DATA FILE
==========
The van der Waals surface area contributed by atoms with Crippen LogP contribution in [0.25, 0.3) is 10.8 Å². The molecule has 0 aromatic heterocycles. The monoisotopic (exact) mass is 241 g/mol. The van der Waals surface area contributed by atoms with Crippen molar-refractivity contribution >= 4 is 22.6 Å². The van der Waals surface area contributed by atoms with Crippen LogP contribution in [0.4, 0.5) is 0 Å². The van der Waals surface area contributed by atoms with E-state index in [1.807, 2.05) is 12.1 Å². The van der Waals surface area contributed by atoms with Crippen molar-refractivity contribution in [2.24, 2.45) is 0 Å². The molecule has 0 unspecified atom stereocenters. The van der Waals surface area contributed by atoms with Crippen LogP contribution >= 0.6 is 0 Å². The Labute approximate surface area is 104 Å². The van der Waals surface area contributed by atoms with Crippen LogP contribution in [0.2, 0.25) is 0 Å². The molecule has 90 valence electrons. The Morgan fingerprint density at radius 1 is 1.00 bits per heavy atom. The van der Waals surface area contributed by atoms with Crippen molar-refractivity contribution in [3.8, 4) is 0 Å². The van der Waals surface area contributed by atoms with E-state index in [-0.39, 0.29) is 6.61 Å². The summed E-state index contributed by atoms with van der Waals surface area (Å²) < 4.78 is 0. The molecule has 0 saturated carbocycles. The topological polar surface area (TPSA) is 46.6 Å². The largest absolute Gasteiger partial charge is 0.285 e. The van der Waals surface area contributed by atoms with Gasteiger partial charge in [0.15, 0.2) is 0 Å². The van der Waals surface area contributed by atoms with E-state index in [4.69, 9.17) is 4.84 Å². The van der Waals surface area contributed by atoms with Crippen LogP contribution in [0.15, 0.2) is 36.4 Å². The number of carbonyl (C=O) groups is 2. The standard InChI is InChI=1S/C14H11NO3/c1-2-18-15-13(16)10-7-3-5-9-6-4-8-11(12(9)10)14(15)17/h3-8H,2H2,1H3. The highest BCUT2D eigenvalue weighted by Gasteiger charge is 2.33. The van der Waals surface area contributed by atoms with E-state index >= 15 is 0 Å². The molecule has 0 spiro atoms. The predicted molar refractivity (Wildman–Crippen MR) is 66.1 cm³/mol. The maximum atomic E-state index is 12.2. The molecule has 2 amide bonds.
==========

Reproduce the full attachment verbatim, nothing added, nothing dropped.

The van der Waals surface area contributed by atoms with Crippen LogP contribution in [0.25, 0.3) is 10.8 Å². The molecule has 0 aromatic heterocycles. The monoisotopic (exact) mass is 241 g/mol. The van der Waals surface area contributed by atoms with Crippen molar-refractivity contribution >= 4 is 22.6 Å². The van der Waals surface area contributed by atoms with Crippen LogP contribution in [0.4, 0.5) is 0 Å². The van der Waals surface area contributed by atoms with E-state index in [1.807, 2.05) is 12.1 Å². The van der Waals surface area contributed by atoms with Crippen molar-refractivity contribution in [2.24, 2.45) is 0 Å². The molecule has 0 unspecified atom stereocenters. The van der Waals surface area contributed by atoms with Crippen LogP contribution >= 0.6 is 0 Å². The Labute approximate surface area is 104 Å². The van der Waals surface area contributed by atoms with Crippen LogP contribution in [0.2, 0.25) is 0 Å². The molecule has 90 valence electrons. The Morgan fingerprint density at radius 1 is 1.00 bits per heavy atom. The van der Waals surface area contributed by atoms with Crippen molar-refractivity contribution in [3.8, 4) is 0 Å². The van der Waals surface area contributed by atoms with E-state index in [-0.39, 0.29) is 6.61 Å². The summed E-state index contributed by atoms with van der Waals surface area (Å²) < 4.78 is 0. The molecule has 0 saturated carbocycles. The topological polar surface area (TPSA) is 46.6 Å². The largest absolute Gasteiger partial charge is 0.285 e. The van der Waals surface area contributed by atoms with Gasteiger partial charge in [0.15, 0.2) is 0 Å². The van der Waals surface area contributed by atoms with E-state index in [4.69, 9.17) is 4.84 Å². The van der Waals surface area contributed by atoms with Crippen LogP contribution in [0.15, 0.2) is 36.4 Å². The number of carbonyl (C=O) groups is 2. The standard InChI is InChI=1S/C14H11NO3/c1-2-18-15-13(16)10-7-3-5-9-6-4-8-11(12(9)10)14(15)17/h3-8H,2H2,1H3. The highest BCUT2D eigenvalue weighted by Gasteiger charge is 2.33. The van der Waals surface area contributed by atoms with E-state index >= 15 is 0 Å². The molecule has 0 spiro atoms. The predicted molar refractivity (Wildman–Crippen MR) is 66.1 cm³/mol. The maximum atomic E-state index is 12.2. The molecule has 2 amide bonds.